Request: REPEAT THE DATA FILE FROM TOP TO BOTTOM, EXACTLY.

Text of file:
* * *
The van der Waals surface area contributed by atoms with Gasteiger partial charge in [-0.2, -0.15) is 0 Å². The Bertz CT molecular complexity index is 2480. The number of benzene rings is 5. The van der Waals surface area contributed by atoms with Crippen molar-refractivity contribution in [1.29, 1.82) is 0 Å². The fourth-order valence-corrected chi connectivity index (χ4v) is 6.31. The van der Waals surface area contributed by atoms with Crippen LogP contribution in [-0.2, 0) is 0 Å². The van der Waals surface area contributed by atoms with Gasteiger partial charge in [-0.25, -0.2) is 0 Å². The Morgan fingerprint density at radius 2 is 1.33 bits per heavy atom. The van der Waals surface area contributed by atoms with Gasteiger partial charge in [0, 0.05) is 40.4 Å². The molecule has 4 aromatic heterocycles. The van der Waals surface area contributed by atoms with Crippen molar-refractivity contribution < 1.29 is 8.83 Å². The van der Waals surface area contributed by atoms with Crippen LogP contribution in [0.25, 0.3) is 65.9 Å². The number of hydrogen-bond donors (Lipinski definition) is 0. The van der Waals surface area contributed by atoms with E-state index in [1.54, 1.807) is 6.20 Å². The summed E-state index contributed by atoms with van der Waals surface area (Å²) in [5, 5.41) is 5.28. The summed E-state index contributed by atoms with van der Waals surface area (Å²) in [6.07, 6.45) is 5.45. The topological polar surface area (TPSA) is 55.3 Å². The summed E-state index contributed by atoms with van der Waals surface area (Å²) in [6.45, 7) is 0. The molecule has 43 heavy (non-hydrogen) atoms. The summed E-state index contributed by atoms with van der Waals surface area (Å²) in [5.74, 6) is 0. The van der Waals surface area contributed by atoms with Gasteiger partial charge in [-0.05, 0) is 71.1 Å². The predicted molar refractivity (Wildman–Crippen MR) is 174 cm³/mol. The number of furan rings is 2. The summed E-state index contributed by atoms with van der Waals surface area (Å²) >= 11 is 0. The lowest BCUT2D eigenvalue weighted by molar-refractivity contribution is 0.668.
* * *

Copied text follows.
The van der Waals surface area contributed by atoms with Gasteiger partial charge in [-0.2, -0.15) is 0 Å². The Bertz CT molecular complexity index is 2480. The number of benzene rings is 5. The van der Waals surface area contributed by atoms with Crippen molar-refractivity contribution in [1.29, 1.82) is 0 Å². The fourth-order valence-corrected chi connectivity index (χ4v) is 6.31. The van der Waals surface area contributed by atoms with Crippen LogP contribution in [-0.2, 0) is 0 Å². The van der Waals surface area contributed by atoms with Gasteiger partial charge in [-0.25, -0.2) is 0 Å². The Morgan fingerprint density at radius 2 is 1.33 bits per heavy atom. The van der Waals surface area contributed by atoms with Gasteiger partial charge in [0, 0.05) is 40.4 Å². The molecule has 4 aromatic heterocycles. The van der Waals surface area contributed by atoms with Crippen molar-refractivity contribution < 1.29 is 8.83 Å². The van der Waals surface area contributed by atoms with Crippen LogP contribution in [0.25, 0.3) is 65.9 Å². The number of hydrogen-bond donors (Lipinski definition) is 0. The van der Waals surface area contributed by atoms with E-state index in [1.54, 1.807) is 6.20 Å². The summed E-state index contributed by atoms with van der Waals surface area (Å²) in [5, 5.41) is 5.28. The summed E-state index contributed by atoms with van der Waals surface area (Å²) in [6.07, 6.45) is 5.45. The topological polar surface area (TPSA) is 55.3 Å². The summed E-state index contributed by atoms with van der Waals surface area (Å²) in [6.45, 7) is 0. The molecule has 43 heavy (non-hydrogen) atoms. The summed E-state index contributed by atoms with van der Waals surface area (Å²) in [5.74, 6) is 0. The van der Waals surface area contributed by atoms with Gasteiger partial charge in [-0.05, 0) is 71.1 Å². The predicted molar refractivity (Wildman–Crippen MR) is 174 cm³/mol. The number of furan rings is 2. The summed E-state index contributed by atoms with van der Waals surface area (Å²) >= 11 is 0. The lowest BCUT2D eigenvalue weighted by molar-refractivity contribution is 0.668.